Wildlife Trade as a Potential Source of Emerging Zoonotic Pathogens in South America
American Association of Zoo Veterinarians Conference 2011
A. Patricia Mendoza1, DVM, CEID; Donald J. Brightsmith2, PhD; Erika Alandia3, DVM; Fabiola Suarez3, DVM; Nancy Cavero1, BSc; Charlene Lujan4, BSc; Mirella Villena4, DVM; Yohani Ibañez1, Biol.; Cinthya Rynaby1; Bruno Ghersi5, BSc, MSc (c); Alberto Perez1,3,6, DVM; Marcela Uhart1,3,6, DVM; Joel M. Montgomery5,7, PhD
1Wildlife Conservation Society, Lima, Peru; 2Schubot Exotic Bird Health Center, Texas A&M University, College Station, TX, USA; 3Wildlife Conservation Society, La Paz, Bolivia; 4School of Veterinary Medicine, Universidad Nacional Mayor de San Marcos, Lima, Peru; 5US Naval Medical Research Unit 6, Callao, Peru; 6Wildlife Conservation Society, Puerto Madryn, Argentina; 7Centers for Disease Control and Prevention, Atlanta, GA, USA


Despite existing laws that regulate and ban the trade of wild animals in the region, wildlife markets work openly every day across South American countries.2,4,5,9,11 Wildlife trade occurs daily in at least 26 markets in Peru, and during weekend markets in most regions of Bolivia. More than 3000 live animals can be offered in a single day at a market in Peru, with wildlife species accounting for 5% to 65% of this open trade. Furthermore, large numbers of these species are smuggled internationally.7,8,11 Our records indicate that at least 23,000 live animals were illegally shipped from a Peruvian city during a period of 9 mo (2010–2011). Due to the illegal nature of this trade, controls on animal health are routinely evaded.6,12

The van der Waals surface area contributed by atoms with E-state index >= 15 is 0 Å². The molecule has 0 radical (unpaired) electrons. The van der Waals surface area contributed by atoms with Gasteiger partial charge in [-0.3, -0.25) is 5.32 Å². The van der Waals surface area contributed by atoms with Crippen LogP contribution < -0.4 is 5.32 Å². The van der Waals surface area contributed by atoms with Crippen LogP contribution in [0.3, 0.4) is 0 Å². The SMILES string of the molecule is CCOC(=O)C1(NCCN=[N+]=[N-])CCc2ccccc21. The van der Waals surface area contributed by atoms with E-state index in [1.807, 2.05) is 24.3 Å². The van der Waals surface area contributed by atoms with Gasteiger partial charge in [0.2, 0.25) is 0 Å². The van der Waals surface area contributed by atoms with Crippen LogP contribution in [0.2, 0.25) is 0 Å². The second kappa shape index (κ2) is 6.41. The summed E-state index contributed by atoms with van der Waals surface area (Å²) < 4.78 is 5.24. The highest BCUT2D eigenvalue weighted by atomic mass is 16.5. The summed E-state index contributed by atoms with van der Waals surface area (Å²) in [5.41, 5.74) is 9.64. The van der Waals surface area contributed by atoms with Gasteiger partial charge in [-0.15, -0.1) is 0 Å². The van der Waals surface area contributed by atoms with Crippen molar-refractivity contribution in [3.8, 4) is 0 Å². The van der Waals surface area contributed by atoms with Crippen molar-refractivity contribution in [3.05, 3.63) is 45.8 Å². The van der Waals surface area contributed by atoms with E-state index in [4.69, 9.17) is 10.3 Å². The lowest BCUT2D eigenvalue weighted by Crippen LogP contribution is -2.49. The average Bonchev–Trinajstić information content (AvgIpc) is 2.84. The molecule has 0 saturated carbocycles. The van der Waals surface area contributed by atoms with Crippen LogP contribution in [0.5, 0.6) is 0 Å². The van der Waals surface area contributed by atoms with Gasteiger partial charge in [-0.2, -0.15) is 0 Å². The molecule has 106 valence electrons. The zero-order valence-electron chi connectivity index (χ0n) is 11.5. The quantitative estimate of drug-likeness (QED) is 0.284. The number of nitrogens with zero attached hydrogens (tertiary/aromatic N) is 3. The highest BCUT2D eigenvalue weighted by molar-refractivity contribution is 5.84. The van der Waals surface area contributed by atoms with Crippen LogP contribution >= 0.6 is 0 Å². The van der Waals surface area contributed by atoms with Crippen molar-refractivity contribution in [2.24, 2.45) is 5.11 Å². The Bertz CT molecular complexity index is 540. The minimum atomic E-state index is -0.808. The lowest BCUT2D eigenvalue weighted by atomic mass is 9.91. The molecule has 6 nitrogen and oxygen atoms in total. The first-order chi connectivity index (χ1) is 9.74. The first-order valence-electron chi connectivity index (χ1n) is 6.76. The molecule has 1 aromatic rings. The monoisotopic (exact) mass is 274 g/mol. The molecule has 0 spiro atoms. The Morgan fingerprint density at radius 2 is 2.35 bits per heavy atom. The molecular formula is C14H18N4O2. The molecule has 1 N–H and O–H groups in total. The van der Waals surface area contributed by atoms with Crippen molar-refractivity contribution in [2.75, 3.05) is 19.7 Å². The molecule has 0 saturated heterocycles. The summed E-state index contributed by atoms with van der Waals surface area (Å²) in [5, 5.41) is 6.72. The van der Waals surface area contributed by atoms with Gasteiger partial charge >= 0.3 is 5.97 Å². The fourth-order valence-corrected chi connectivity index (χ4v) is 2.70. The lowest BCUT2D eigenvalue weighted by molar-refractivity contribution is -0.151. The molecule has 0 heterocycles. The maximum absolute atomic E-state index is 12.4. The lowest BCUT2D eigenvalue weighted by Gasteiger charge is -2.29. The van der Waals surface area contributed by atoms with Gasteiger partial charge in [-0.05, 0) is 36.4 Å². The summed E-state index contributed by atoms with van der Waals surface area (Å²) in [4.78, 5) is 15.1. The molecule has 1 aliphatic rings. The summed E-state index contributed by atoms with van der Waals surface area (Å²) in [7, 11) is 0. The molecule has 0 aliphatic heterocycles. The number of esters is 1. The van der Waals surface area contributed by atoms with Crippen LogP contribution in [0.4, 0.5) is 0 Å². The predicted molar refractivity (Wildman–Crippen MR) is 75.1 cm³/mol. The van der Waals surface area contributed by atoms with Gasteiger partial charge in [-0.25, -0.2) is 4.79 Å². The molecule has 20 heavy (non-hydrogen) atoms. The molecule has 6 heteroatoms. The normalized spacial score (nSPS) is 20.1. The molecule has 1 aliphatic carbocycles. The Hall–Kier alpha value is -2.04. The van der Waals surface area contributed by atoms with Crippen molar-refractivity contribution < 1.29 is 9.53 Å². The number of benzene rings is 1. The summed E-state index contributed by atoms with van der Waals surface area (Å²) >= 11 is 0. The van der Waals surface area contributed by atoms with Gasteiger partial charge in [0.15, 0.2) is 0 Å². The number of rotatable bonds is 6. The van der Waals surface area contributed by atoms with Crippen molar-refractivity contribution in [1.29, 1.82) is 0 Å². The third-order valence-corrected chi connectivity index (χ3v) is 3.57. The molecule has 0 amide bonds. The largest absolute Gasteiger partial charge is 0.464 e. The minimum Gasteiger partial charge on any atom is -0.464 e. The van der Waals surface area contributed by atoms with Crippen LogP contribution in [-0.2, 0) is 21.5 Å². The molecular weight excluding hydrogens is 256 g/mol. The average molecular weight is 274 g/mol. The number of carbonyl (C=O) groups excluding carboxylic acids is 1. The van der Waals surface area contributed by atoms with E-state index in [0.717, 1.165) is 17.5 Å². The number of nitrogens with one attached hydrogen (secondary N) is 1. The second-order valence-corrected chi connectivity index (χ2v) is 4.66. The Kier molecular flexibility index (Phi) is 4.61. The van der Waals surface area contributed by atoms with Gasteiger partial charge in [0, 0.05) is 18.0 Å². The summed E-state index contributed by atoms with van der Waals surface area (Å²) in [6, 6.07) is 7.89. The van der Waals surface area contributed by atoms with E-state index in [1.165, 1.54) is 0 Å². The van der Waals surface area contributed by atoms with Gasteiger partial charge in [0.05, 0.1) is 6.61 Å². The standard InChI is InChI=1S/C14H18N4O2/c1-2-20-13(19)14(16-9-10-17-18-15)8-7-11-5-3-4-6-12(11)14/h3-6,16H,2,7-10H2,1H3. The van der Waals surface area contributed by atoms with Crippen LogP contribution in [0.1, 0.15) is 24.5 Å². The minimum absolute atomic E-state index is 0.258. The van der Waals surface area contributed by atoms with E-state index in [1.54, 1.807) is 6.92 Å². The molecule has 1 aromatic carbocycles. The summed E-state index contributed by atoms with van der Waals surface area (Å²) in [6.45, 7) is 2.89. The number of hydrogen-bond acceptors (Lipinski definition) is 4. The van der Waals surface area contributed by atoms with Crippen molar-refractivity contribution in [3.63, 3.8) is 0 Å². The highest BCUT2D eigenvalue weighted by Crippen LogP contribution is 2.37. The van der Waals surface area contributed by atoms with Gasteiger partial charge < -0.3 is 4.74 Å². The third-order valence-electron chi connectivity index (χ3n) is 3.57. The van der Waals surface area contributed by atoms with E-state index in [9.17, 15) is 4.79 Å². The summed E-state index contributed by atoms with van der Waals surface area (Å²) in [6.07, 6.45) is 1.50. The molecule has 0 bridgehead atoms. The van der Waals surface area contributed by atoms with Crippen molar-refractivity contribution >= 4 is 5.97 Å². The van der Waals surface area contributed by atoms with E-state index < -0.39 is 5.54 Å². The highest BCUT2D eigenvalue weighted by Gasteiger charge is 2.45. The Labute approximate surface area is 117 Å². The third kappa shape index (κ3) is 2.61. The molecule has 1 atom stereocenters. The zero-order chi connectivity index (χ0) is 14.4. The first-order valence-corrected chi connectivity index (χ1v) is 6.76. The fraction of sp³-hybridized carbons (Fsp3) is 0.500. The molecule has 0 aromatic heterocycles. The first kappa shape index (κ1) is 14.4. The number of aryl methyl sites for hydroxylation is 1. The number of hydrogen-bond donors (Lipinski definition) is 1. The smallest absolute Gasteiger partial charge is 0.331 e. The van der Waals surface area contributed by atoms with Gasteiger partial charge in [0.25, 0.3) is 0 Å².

Inappropriate animal husbandry practices may act as potential drivers for pathogen emergence and transmission among wildlife, livestock and humans.1,6 Although some wild species are well known reservoirs of zoonotic pathogens, this fact seems to have no effect on their trade. Several species of bats maintain the sylvatic cycle of rabies in the Amazon, and many of them are commonly hunted, traded and consumed for medicinal purposes in Bolivia.5,13,14 Pet monkeys have been involved in rabies transmission to humans, and psittacosis is reported in people handling confiscated parrots.3,5,10,14 Here we report the isolation of zoonotic enterobacteria and avian paramyxovirus from live animals sold at wet markets in Peru. The identification of these pathogens provides evidence of the health risks wildlife trade may pose in South America, and stresses the need for effective policies and controls to protect both public and animal health. Conservation of endangered species will also benefit from limits to this trade.

Literature Cited

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13.  Salmón-Mulanovich G, Vásquez A, Albújar C, Guevara C, Laguna-Torres A, Salazar M, Zamalloa H, Cáceres M, Gómez-Benavides J, Pacheco V, Contreras C, Kochel T, Niezgoda M, Jackson FR, Velasco-Villa A, Rupprecht C, Montgomery JM. Human rabies and rabies in vampire and non-vampire bat species, southeastern Peru, 2007. Emerg Infect Dis. 2009;15:1308–1310.

14.  Schneider MC, Belotto A, Leanes LF, Correa E, Tamayo H, Medina G, Rodrigues MJ. Epidemiologic situation of human rabies in Latin America in 2004. Epidemiol Bull. 2005;26:2–4.


Speaker Information
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A. Patricia Mendoza, DVM, CEID
Wildlife Conservation Society
Lima, Peru

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